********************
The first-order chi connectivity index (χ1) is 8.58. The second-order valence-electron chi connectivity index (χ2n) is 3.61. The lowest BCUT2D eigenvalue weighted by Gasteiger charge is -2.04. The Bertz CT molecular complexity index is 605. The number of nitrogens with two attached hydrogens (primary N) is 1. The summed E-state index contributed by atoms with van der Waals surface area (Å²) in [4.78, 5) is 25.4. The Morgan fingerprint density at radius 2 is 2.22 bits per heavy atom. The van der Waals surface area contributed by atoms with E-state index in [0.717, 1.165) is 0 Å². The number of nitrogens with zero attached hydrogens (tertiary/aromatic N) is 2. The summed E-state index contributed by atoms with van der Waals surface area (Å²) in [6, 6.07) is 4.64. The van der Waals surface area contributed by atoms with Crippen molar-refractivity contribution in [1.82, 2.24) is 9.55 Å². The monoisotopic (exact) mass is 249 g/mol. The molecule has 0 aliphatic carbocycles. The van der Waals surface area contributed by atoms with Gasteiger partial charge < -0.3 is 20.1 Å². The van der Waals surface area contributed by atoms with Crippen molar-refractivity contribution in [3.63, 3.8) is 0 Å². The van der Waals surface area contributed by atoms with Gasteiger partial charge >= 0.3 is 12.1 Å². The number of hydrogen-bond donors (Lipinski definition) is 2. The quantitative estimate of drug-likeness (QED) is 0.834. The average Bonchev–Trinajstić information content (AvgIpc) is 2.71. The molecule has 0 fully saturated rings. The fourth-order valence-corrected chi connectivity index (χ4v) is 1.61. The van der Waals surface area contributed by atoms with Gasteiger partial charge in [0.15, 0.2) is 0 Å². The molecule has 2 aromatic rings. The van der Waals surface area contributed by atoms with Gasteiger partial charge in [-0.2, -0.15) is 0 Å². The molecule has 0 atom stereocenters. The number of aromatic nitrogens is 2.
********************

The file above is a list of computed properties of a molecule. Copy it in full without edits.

The first-order chi connectivity index (χ1) is 8.58. The second-order valence-electron chi connectivity index (χ2n) is 3.61. The lowest BCUT2D eigenvalue weighted by Gasteiger charge is -2.04. The Bertz CT molecular complexity index is 605. The number of nitrogens with two attached hydrogens (primary N) is 1. The summed E-state index contributed by atoms with van der Waals surface area (Å²) in [4.78, 5) is 25.4. The Morgan fingerprint density at radius 2 is 2.22 bits per heavy atom. The van der Waals surface area contributed by atoms with E-state index in [0.717, 1.165) is 0 Å². The number of nitrogens with zero attached hydrogens (tertiary/aromatic N) is 2. The summed E-state index contributed by atoms with van der Waals surface area (Å²) in [6, 6.07) is 4.64. The van der Waals surface area contributed by atoms with Crippen molar-refractivity contribution in [1.82, 2.24) is 9.55 Å². The monoisotopic (exact) mass is 249 g/mol. The molecule has 0 aliphatic carbocycles. The van der Waals surface area contributed by atoms with Gasteiger partial charge < -0.3 is 20.1 Å². The van der Waals surface area contributed by atoms with Crippen molar-refractivity contribution in [3.63, 3.8) is 0 Å². The van der Waals surface area contributed by atoms with Gasteiger partial charge >= 0.3 is 12.1 Å². The number of hydrogen-bond donors (Lipinski definition) is 2. The quantitative estimate of drug-likeness (QED) is 0.834. The average Bonchev–Trinajstić information content (AvgIpc) is 2.71. The molecule has 0 fully saturated rings. The fourth-order valence-corrected chi connectivity index (χ4v) is 1.61. The van der Waals surface area contributed by atoms with Gasteiger partial charge in [0.15, 0.2) is 0 Å². The molecule has 2 aromatic rings. The van der Waals surface area contributed by atoms with Gasteiger partial charge in [-0.2, -0.15) is 0 Å². The molecule has 0 atom stereocenters. The number of aromatic nitrogens is 2.